New pastures rival Dalkeith, Gosse
Six new subterranean pasture varieties were unveiled at Dowerin GWN7 Machinery Field Days last week, with one lower rainfall variety touted as the new and improved version of the trusted Dalkeith.
SF Tammin will be available to growers as early as next year, and trial data has indicated that while the seed yield is similar to the industry benchmark Dalkeith, the hard seed persists better over the summer period and through a false break.
Most important, however, is the significant increase in resistance to red-legged earth mite which, according to some research, can cost growers up to 50 per cent of the winter feed.
Suited to areas of 300mm of rain or more, the new Tammin variety has 11 per cent more biomass than Dalkeith.
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Also released at the Dowerin Field Days was the higher rainfall variety of Rouse, which, like Tammin, is showing a greater biomass than the industry benchmark Gosse, and greater resistance to clover scorch, leaf rust and Phytophthora root-rot diseases.
SP Rouse will also be available to growers in early 2017. Four other varieties, two of which are set to be marketed to the Eastern States, include Forbes, Yanco, Tarlee and Antillo, all of which will be released in coming years.
While Tammin and Forbes are suited to lower and medium rainfall areas, Yanco and Rouse are highly productive varieties with waterlogging tolerance.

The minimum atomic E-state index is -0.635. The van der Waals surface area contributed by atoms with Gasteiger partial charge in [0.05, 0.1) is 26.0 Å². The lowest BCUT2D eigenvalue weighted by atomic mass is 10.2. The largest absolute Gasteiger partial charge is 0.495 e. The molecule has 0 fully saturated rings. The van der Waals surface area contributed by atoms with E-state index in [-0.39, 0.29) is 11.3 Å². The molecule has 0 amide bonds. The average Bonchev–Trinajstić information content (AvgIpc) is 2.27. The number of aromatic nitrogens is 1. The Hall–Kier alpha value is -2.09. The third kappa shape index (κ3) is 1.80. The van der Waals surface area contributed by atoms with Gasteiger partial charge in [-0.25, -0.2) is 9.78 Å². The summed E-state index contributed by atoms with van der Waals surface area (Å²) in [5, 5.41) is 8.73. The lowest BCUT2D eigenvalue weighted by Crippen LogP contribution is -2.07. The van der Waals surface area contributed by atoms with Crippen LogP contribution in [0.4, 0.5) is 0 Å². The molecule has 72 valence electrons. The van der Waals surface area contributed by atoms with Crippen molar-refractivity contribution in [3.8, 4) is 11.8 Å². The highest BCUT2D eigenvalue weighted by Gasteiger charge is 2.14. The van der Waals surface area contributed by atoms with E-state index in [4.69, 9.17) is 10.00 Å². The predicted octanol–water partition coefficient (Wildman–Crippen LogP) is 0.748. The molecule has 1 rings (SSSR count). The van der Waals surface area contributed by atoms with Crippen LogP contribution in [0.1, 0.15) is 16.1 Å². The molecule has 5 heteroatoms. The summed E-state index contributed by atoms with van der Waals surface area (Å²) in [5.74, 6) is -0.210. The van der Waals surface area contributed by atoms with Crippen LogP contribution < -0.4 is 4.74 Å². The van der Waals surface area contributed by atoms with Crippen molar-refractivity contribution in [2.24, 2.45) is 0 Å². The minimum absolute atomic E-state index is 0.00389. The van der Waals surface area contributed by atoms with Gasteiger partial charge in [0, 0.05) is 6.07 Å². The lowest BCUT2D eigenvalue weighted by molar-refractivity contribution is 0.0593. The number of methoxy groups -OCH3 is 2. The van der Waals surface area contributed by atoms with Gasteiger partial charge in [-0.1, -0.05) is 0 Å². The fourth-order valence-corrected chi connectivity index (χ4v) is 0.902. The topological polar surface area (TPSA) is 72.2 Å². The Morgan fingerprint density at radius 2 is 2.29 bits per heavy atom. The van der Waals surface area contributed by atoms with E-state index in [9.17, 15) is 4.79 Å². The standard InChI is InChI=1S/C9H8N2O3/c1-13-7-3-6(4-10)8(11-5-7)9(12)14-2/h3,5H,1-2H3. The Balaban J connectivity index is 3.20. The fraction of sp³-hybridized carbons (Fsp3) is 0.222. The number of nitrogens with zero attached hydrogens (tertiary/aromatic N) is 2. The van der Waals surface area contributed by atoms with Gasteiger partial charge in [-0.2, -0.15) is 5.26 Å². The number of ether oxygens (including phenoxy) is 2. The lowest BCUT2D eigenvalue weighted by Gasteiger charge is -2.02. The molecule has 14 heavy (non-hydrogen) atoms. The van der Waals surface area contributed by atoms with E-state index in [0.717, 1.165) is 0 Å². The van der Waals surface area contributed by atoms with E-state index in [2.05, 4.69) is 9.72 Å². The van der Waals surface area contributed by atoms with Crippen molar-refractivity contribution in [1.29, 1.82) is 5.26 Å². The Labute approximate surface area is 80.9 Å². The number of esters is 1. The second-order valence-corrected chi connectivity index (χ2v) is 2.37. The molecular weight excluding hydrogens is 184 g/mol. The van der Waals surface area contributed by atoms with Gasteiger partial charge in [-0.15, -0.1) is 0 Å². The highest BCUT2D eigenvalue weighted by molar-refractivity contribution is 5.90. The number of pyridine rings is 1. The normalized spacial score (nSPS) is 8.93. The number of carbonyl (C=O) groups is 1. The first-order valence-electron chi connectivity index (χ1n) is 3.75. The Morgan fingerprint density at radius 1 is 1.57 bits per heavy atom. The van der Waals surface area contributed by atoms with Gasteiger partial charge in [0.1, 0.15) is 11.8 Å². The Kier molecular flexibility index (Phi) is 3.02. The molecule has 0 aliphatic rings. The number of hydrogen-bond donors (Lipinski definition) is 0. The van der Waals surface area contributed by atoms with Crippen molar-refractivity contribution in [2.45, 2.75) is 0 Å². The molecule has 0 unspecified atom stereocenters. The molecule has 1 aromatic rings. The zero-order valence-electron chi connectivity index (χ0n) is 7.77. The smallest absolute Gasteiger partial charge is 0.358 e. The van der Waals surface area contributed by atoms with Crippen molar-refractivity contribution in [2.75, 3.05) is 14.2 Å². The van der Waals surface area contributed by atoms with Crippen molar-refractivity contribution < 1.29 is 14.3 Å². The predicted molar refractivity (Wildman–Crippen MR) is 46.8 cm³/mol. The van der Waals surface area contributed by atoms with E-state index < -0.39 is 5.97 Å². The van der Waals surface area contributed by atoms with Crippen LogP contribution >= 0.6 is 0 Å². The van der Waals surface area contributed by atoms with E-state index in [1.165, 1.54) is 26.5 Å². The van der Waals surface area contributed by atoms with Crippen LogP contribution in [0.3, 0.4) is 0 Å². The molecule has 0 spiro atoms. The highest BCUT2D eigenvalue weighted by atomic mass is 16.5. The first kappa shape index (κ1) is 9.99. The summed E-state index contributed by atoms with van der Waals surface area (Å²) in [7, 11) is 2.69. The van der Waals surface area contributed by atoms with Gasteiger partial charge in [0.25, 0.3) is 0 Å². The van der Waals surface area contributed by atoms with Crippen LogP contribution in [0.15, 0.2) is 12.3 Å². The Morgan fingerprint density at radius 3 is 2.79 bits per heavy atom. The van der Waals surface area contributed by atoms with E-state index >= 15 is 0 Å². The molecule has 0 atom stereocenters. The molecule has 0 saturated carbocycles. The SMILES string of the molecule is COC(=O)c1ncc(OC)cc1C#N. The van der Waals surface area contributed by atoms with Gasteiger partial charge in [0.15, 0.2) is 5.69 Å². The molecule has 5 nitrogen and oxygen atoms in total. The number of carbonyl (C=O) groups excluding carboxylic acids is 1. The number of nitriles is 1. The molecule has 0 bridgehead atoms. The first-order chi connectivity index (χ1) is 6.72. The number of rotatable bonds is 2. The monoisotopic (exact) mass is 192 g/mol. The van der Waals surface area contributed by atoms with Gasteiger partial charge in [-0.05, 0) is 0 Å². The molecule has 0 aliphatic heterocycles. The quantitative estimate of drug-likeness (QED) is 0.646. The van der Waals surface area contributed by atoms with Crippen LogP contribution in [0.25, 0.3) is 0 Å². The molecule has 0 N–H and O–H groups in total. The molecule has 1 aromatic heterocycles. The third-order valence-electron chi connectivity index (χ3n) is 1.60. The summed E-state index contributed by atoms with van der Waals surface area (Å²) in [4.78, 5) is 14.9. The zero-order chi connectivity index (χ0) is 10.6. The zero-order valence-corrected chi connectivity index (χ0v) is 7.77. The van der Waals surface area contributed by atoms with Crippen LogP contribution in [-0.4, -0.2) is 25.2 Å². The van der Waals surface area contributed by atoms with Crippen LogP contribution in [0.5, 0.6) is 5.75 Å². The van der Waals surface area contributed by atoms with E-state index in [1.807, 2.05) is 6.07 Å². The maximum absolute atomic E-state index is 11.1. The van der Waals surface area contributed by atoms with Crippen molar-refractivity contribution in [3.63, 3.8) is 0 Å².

The six new varieties were unveiled by Agriculture Minister Dean Nalder, who said the release was the culmination of a unique five-year joint venture between the Department of Agriculture and Food WA and Seed Force Australia.
“These subterranean clovers deliver a range of traits to benefit livestock and crop production in the Wheatbelt and high rainfall areas,” he said.
Mr Nalder said red-legged earth mite caused production losses in pasture in excess of $100 million a year.
National chairman of the Rural Industries Research and Development Corporation’s Pasture Seed Committee Chris Martin welcomed the release of the new varieties, saying it would provide livestock growers with greater feed options, and would give grain growers more rotation options, particularly those in the lower rainfall areas, where hard seeded persisting sub-clovers were essential.
DAFWA senior pasture breeder Phil Nichols said the partnership with Seed Force Australia had enabled the new varieties to be tested in the field.
Seed Force Australia’s David Leah said all new varieties would be available within five years.
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